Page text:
Was she crushed by that? “Oh no! Not remotely. Every so often I’d see: Oh! His hand’s on his tie! And then I would just start to talk again.” After attending college, first Bates, in Maine, and later law school at Syracuse University, Strout said to her mother that she’d decided to be a writer. “And her response was: ‘Well you’ve never had a shortage of words.’” In fact, Strout would be 45 before her first novel was published. The strange thing, she says, is that she never doubted that it would happen one day. After graduating, she went to live in the UK, in Oxford for a year where a boyfriend was living and worked at a pub in the city. “And I tried to write stories but I had no success. I survived – I had a little bedsit, a room in a woman’s house outside of town and it was very grim. She didn’t like me.” Her stories were rejected and she carried on, less out of confidence than compulsion; “I can’t not do it.”
She was helped, she thinks, by her upbringing. “There was a tremendous isolation from the real world,” she says. “Because we had lived in the woods far away from anybody and when I wasn’t talking to my old aunts who lived down the road and paid no attention to me, I spent a lot of time alone. I developed inner resources, out there in the woods. I knew how to be alone. And I just kept thinking if I keep doing this I’ll get better. And then I finally did.”
When, in 2001, Amy and Isabelle, a novel about a mother and daughter living in Maine, was finally published and became a bestseller, Strout pulled out a big box of rejection letters from where she’d stored them in her basement in Brooklyn. “And I thought: ‘Well, now I can look at them and not care.’ But they hurt me all over again!” Strout hoots with laughter.
The turning point in her writing had come, surprisingly, when she enrolled in a standup comedy course in her late 30s. Something in her released, and for the first time, she realised that in order to write honestly, she had to look with a much clearer eye at where she had come from. “I was so white, as everybody up there – especially then – was, that I didn’t even know it. And then having moved to New York, I started to recognise there are many different cultures, but I still didn’t get who I was in the midst of all these cultures until I took that class; the routine was about making fun of myself for being from New England and so white, and then I realised oh my God, that’s who I am. It sounds stupid, but I was so insulated for so long, that I just didn’t know.”
She had been writing for about 15 years by then, without much success. “I was trying to write like a Writer, instead of finding my own voice; and the other mistake was I was trying to use a relatively new environment to write about – New York – that had not yet absorbed into me completely. At some point I remember being aware of a little bit of nostalgia for New England; a little tiny rumble of oh, right, the way the light would fall through the trees, and then I began to realise OK, that’s where I need to be writing about.”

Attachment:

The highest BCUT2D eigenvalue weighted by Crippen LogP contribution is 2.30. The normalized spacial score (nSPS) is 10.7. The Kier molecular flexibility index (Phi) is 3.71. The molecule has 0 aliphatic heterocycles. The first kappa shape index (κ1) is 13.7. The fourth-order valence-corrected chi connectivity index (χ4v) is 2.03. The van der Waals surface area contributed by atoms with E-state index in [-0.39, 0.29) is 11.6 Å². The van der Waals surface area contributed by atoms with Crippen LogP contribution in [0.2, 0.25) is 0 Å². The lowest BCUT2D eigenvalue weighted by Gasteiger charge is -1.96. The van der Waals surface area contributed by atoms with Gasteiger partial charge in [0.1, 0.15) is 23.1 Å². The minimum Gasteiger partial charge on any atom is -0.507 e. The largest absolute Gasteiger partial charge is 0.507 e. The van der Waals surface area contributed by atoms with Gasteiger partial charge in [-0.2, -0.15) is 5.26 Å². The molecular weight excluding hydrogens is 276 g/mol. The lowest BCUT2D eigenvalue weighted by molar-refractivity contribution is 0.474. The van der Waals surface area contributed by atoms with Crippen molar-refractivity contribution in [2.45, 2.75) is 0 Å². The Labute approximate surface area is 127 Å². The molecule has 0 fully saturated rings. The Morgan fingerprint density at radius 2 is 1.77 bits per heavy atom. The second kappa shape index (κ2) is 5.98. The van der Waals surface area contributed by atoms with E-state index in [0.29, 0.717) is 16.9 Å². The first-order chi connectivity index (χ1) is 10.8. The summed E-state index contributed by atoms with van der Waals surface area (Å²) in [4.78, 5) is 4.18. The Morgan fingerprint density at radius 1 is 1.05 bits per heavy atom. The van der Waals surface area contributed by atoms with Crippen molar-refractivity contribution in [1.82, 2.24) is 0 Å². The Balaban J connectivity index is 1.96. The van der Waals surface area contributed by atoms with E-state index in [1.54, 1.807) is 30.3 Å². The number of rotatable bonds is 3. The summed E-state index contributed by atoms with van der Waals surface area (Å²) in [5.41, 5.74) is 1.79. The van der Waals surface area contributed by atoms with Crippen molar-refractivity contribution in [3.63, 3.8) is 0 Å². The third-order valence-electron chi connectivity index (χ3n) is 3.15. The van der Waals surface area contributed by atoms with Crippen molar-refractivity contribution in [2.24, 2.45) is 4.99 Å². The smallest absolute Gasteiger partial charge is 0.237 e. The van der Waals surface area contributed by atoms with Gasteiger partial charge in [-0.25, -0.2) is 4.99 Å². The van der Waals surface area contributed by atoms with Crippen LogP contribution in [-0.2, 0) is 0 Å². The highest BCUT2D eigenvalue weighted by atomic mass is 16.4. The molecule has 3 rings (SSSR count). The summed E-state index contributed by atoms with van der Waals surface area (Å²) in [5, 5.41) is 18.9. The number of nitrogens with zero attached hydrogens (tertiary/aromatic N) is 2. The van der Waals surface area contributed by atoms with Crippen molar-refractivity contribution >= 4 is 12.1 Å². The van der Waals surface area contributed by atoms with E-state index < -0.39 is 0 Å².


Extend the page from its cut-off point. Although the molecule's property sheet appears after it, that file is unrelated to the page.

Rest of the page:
There were encouragements along the way. “I would send Dan Menaker, at the New Yorker, probably two stories a year – I was so slow with my writing – and he would write back increasingly generous personal letters. And the last letter said please keep writing, because you’re writing better than 99.9% of what comes across my desk. So that was unbelievably helpful to me.”
She never starts a novel or a story with a big picture in mind. Even her 2013 novel, The Burgess Boys, her most political work that took years to research and told the story of a hate crime in a Somali community, grew out of her interest in family dynamics. In Olive, Again, there are touches of politics; a Trump bumper sticker here, a caustic remark from Olive about the president there. But they don’t intrude and there is never a sense that Strout is trying to write a state of the nation novel. Her interest has always been more one of verisimilitude.
“Ever since I was a child, I always wanted to know what it felt like to be another person. That’s the engine that has propelled me. What does it feel like to be that person, sitting on the subway – I can see her trousers are a little snug so I know what that would feel like. I would spend so much time trying to figure out what it feels like to be another person.”
One of Strout’s concerns about Olive, Again, was that, as her character had aged and become more reflective, “she might not have the same pop that she had had”. That she had moved her into a mellower period? “Exactly. And yet she remains Olive.” She does. Olive is still Olive, her power is undiminished.
Many years ago, when the first Kitteridge book came out, Strout was approached by a young woman at a book event who told her that she was part of a group of young women from Greenwich, Connecticut, who met every Monday morning at Starbucks to discuss their “Olive moments” of the previous week. “It was so interesting. I don’t quite understand the reverberation, although I’m grateful for it,” she says. It is something to do with authenticity, the ineffable Olive-ness of Olive, a woman who, however disagreeable, “is who she is”. What would Olive make of that assessment? Strout grins. “She wouldn’t care.”
• Olive, Again will be published by Viking (£14.99) on 31 October.